The First Minister has never been more distant from the bulk of the population, from the Brexit-minded fishermen of the north east to the small army of Leave voters in her own ranks of supporters. Since the SNP came to power, and especially since their referendum on independence, politics and public life north of the Border has come to see Scotland as a separate entity. Small differences are exaggerated and non-existent ones imagined. ‘Scotland’ is said to believe this or demand that, as though we were an homogenous entity. In fact, there are as many differences between Largs and Leith as there are between Newcastle and Nuneaton.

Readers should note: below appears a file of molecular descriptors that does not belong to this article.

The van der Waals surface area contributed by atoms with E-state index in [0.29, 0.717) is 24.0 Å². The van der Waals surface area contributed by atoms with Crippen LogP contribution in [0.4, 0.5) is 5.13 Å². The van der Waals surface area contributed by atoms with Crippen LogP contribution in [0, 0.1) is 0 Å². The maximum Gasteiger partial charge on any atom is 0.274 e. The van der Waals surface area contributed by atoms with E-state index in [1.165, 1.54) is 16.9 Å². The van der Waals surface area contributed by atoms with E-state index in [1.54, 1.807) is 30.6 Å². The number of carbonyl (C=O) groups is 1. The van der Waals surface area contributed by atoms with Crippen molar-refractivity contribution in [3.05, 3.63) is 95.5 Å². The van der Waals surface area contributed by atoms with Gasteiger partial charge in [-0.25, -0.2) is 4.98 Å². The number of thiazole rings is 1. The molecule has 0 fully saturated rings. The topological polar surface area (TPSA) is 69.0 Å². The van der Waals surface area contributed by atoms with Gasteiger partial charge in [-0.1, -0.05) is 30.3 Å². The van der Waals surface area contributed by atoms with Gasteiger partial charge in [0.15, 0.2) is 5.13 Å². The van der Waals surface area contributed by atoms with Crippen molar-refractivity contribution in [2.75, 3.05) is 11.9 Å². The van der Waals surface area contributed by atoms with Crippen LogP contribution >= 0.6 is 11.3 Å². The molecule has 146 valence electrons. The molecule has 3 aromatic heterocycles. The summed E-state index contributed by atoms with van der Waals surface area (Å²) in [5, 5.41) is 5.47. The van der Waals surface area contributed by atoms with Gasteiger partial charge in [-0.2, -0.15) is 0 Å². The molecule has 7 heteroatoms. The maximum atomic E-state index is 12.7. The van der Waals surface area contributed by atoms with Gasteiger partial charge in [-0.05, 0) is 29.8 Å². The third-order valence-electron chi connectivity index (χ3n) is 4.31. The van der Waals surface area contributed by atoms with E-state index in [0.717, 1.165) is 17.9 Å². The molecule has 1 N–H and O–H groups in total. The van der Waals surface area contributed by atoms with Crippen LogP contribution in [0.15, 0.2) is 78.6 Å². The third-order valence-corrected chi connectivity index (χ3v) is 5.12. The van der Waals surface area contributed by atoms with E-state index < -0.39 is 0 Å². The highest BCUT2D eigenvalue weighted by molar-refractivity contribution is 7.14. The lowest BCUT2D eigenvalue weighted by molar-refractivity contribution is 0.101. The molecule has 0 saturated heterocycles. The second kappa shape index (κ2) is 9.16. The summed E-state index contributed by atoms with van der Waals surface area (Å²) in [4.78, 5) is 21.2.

But the First Minister and much of her party holds Scotland to be better, more moral, more <ital>civilised</ital> than those horrid Little Englanders. Miss Sturgeon has profited from promoting this fiction and has come to believe it herself. It’s Scotland’s snake oil and the only natural resource the SNP can promise an abundance of these days.

That’s the other problem with Scottish exceptionalism — the facts take exception to it.

Have your say on these issues by emailing scotletters@dailymail.co.uk.

Originally published in the Scottish Daily Mail. Contact Stephen at stephen.daisley@dailymail.co.uk. Feature image © Scottish Government  by Creative Commons 2.0.

One Comment Add yours

  1. William says:

    That’s another fine article you’ve got me into Stephen.

    Like